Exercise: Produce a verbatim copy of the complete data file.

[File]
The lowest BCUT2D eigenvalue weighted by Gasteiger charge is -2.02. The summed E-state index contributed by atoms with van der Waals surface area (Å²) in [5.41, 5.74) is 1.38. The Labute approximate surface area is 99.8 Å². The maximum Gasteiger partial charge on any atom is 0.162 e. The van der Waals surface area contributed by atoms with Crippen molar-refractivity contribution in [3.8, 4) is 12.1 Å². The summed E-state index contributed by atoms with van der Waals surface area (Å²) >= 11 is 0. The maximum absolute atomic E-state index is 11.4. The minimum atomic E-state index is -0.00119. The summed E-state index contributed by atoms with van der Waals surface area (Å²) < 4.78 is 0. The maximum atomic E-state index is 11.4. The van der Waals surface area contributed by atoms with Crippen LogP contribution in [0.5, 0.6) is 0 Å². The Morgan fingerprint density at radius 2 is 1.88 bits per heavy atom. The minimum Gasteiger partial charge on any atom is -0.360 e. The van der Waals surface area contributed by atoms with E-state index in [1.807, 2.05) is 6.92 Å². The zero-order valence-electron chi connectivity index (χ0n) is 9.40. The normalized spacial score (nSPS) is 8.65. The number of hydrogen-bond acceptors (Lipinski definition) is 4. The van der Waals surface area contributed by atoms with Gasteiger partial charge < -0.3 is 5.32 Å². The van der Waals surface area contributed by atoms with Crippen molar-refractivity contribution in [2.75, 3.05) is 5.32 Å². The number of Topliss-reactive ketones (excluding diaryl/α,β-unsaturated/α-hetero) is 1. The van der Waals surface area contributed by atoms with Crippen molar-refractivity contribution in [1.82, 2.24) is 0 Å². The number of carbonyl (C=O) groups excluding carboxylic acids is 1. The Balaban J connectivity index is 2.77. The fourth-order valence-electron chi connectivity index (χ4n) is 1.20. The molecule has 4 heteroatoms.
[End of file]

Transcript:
The lowest BCUT2D eigenvalue weighted by Gasteiger charge is -2.02. The summed E-state index contributed by atoms with van der Waals surface area (Å²) in [5.41, 5.74) is 1.38. The Labute approximate surface area is 99.8 Å². The maximum Gasteiger partial charge on any atom is 0.162 e. The van der Waals surface area contributed by atoms with Crippen molar-refractivity contribution in [3.8, 4) is 12.1 Å². The summed E-state index contributed by atoms with van der Waals surface area (Å²) >= 11 is 0. The maximum absolute atomic E-state index is 11.4. The minimum atomic E-state index is -0.00119. The summed E-state index contributed by atoms with van der Waals surface area (Å²) < 4.78 is 0. The maximum atomic E-state index is 11.4. The van der Waals surface area contributed by atoms with Crippen LogP contribution in [0.5, 0.6) is 0 Å². The Morgan fingerprint density at radius 2 is 1.88 bits per heavy atom. The minimum Gasteiger partial charge on any atom is -0.360 e. The van der Waals surface area contributed by atoms with E-state index in [1.807, 2.05) is 6.92 Å². The zero-order valence-electron chi connectivity index (χ0n) is 9.40. The normalized spacial score (nSPS) is 8.65. The number of hydrogen-bond acceptors (Lipinski definition) is 4. The van der Waals surface area contributed by atoms with Gasteiger partial charge < -0.3 is 5.32 Å². The van der Waals surface area contributed by atoms with Crippen molar-refractivity contribution in [2.75, 3.05) is 5.32 Å². The number of Topliss-reactive ketones (excluding diaryl/α,β-unsaturated/α-hetero) is 1. The van der Waals surface area contributed by atoms with Crippen molar-refractivity contribution in [1.82, 2.24) is 0 Å². The number of carbonyl (C=O) groups excluding carboxylic acids is 1. The Balaban J connectivity index is 2.77. The fourth-order valence-electron chi connectivity index (χ4n) is 1.20. The molecule has 4 heteroatoms.